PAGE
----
From type/Any

See primary documentation in context for method duckmap

method duckmap(&blockis rw is nodal

duckmap will apply &block on each element that behaves in such a way that &block can be applied. If it fails, it will descend recursively if possible, or otherwise return the item without any transformation. It will act on values if the object is Associative.

<a b c d e f g>.duckmap(-> $_ where <c d e>.any { .uc }).say;
# OUTPUT: «(a b C D E f g)␤» 
(('d''e'), 'f').duckmap(-> $_ where <e f>.any { .uc }).say;
# OUTPUT: «((d E) F)␤» 
{ first => ('d''e'), second => 'f'}.duckmap(-> $_ where <e f>.any { .uc }).say;
# OUTPUT: «{first => (d E), second => F}␤» 

In the first case, it is applied to c, d and e which are the ones that meet the conditions for the block ({ .uc }) to be applied; the rest are returned as is.

In the second case, the first item is a list that does not meet the condition, so it's visited; that flat list will behave in the same way as the first one. In this case:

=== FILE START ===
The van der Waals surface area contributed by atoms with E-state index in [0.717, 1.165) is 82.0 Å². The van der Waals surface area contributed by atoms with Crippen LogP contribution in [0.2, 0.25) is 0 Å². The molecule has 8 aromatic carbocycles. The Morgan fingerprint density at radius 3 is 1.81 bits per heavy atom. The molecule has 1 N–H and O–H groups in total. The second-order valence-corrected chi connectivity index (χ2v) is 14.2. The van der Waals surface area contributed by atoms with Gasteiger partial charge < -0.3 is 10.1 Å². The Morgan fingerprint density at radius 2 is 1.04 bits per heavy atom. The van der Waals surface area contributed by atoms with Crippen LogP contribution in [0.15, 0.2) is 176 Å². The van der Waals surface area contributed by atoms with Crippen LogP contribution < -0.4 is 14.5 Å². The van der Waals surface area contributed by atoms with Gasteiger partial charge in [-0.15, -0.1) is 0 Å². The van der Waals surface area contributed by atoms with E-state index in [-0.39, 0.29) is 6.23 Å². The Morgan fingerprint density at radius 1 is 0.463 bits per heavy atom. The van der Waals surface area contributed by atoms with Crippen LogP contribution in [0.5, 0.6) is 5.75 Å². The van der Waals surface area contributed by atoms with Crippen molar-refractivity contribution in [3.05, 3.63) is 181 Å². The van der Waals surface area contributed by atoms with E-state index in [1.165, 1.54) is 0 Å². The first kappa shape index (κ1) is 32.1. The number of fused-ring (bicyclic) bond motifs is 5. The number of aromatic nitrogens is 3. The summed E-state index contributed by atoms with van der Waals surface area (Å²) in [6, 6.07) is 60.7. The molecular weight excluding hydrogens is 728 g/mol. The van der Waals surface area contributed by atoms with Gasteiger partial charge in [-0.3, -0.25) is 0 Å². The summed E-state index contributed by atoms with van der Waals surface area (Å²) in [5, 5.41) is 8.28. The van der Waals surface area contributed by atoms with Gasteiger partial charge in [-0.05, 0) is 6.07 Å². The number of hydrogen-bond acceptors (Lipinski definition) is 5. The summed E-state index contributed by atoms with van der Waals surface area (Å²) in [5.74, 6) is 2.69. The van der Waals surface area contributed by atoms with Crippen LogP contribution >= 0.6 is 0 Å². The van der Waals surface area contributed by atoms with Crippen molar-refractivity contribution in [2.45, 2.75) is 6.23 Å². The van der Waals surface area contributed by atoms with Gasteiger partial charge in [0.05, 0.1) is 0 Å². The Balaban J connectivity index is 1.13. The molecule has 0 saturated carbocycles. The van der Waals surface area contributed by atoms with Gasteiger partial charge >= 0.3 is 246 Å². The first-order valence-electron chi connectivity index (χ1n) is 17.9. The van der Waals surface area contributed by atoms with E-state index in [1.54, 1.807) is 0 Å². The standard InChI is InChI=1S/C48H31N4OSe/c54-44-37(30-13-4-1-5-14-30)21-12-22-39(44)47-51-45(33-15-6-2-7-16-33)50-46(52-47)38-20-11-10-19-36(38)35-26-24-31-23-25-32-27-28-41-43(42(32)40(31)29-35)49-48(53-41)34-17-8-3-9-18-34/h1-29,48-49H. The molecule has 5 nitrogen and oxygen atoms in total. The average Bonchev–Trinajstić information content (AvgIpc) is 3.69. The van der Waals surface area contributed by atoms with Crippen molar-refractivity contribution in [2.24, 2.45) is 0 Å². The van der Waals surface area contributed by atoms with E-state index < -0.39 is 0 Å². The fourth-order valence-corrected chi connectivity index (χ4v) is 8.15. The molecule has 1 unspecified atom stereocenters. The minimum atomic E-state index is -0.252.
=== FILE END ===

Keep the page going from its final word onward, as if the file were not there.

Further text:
say [[1,2,3],[[4,5],6,7]].duckmap*² ); # OUTPUT: «[9 9]␤»

You can square anything as long as it behaves like a number. In this case, there are two arrays with 3 elements each; these arrays will be converted into the number 3 and squared. In the next case, however

say [[1,2,3],[[4,5],6.1,7.2]].duckmap-> Rat $_ { $_²} );
# OUTPUT: «[[1 2 3] [[4 5] 37.21 51.84]]␤»

3-item lists are not Rat, so it descends recursively, but eventually only applies the operation to those that walk (or slither, as the case may be) like a Rat.

Although on the surface (and name), duckmap might look similar to deepmap, the latter is applied recursively regardless of the type of the item.